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Tabernash, Colorado
2019 Summer Service Schedule
Sunday 9AM (June 2 - Sept 8)
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Half-Truths Sermon Series

We have just finished the sermon series based on Rev. Adam Hamilton’s book, “Half Truths: God Helps Those Who Help Themselves and Other Things the Bible Doesn’t Say.” They are simple phrases. They sound Christian – like something you might even find in the Bible:

▪ Everything happens for a reason
▪ God helps those who help themselves
▪ God won’t give you more than you can handle
▪ God said it, I believe it, that settles it
▪ Love the sinner, hate the sin

If you missed any, order the book here.

Rev. Paula Steinbacher

PS: What’s next? We are going to study all the references to Jesus as a child in the Gospels: all the stories of him and his family before we begin our “Journey to Jerusalem” for Lent. Join us each week to learn a little about Jesus’ life prior to his baptism!

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Love the Sinner; Hate the Sin
“Love the sinner, hate the sin?” What on earth is wrong with that? Sounds like a good way to avoid being “Judgy.” (Is that a word? “Judgy?”)

We all do it, right? Judge others just a little bit for any number of reasons. This common adage, “Love the sinner, hate the sin” seems to remind us that we are called to love the person no matter what their actions are.

But stop — let’s begin with the very basic premise that this saying is just NOT scriptural. We are not called to love the sinner. Actually, Jesus called us to “Love your neighbor as yourself” (this should ring very familiar because we find this verbatim in many Hebrew laws, Mark 12, Luke 10, and Matthew 22).

When we say, “Love the sinner” we are categorizing people by judging their lives and actions. Jesus had a lot to say about judging. Take a look at this clear example from Matthew 7:1-5:
‘Do not judge, so that you may not be judged. For with the judgement you make you will be judged, and the measure you give will be the measure you get. Why do you see the speck in your neighbour’s eye, but do not notice the log in your own eye? Or how can you say to your neighbour, “Let me take the speck out of your eye”, while the log is in your own eye? You hypocrite, first take the log out of your own eye, and then you will see clearly to take the speck out of your neighbour’s eye.’

There’s no way to misinterpret this passage of scripture! Indeed, if any of us were placed under the microscope that we place others, we would certainly be vulnerable to many kinds of judgements and conclusions about our righteousness or sinfulness. Scripture does have something to say about this as well. In Romans 3:23 we read, “For all have sinned and fall short of the glory of God.”

What is sin? Maybe understanding that would help us along towards the understanding that we all “Fall short of the glory of God.” The Greek word used in the gospels and epistles that is translated as sin is “Hamartia.” (Click hereto read an interesting article on the use of hamartia in Greek Tragedy if you’d like to learn more). Basically, the word indicates “Missing the mark.” The Hebrew word, “Chata” indicates the same kind of idea: straying from a path or missing a mark. I think we can all agree that if the mark is the “Glory of God” then we have, indeed, missed the mark on that.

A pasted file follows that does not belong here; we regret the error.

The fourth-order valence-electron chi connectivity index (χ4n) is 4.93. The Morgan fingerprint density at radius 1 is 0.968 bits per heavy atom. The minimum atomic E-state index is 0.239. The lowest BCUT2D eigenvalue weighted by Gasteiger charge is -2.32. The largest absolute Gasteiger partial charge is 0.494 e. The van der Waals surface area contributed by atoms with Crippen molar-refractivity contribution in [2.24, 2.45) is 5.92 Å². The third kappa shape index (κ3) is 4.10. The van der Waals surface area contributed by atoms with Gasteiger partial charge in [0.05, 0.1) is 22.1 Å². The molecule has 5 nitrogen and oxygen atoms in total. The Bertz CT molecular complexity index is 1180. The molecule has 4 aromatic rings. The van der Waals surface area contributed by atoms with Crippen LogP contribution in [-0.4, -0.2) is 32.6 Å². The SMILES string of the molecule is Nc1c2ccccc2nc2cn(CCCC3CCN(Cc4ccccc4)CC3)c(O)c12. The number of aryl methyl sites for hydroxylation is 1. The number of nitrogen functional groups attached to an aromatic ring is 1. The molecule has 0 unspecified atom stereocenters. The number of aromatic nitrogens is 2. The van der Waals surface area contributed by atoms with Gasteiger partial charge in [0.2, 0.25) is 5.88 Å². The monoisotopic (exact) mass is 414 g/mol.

Why are we so quick to point out that other people are sinners? Evidently, Jesus knew this was our human proclivity, because he warned his disciples against just that thing (read through Matthew 7 again if you’ve already forgotten his warning).

I realize that people use this to remind themselves that we are called to love people no matter what their choices without condoning their self-destructive behaviors or addictions or lifestyle choices. Adam Hamilton suggests a much better way to reframe that without implying someone else’s faults. He says we should live by this adage, “Love my neighbor; even though I’m a sinner.”

In that way, we are honoring the intent of Jesus without pointing fingers at anyone other than ourselves.

May you find it a little easier this week to love — not just those who make it easy for us to love, but also those who we find difficult to love.

With Prayers for your Hearts to be Full,

Rev. Paula

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More CEH Encouragement

During our 2016 Extravagant Generosity Stewardship Campaign, I asked those in attendance to write down the reasons why they support CEH through their gifts of time, talent, and/or treasure. We had so many wonderful responses! I’ll be featuring them over the next month or so. I hope you enjoy reading the reasons why people attend and support CEH:

I have been a member for many years – choir member, Sunday School teacher, Deacon and Elder. I’m now unable to take part but for my pledge – I appreciate those with the talents to keep us with Christ.

CEH provides a weekly uplifting experience that provides the fuel and desire to get through another week trying to be a “person of God”.

Need for the uplifting music and enjoyment with friends. Need for relating Christ to my everyday activities.

I give of my time since it is what the Spirit nudges me to do! When I’m away, I have a hole until I return. We attend churches in other places, but CEH is home and where I’m led to help out.

Commitment: The belief that when I promise something, I want to do it and I promise to do and I WILL do it. (Even if I don’t really want to.)

I have always found that multiple acts of volunteering or assisting in communal efforts yields the occasional unpredicted reward of a gift or gesture that makes all worth it. This congregation allows these opportunities to contribute and the rewards are outstanding.

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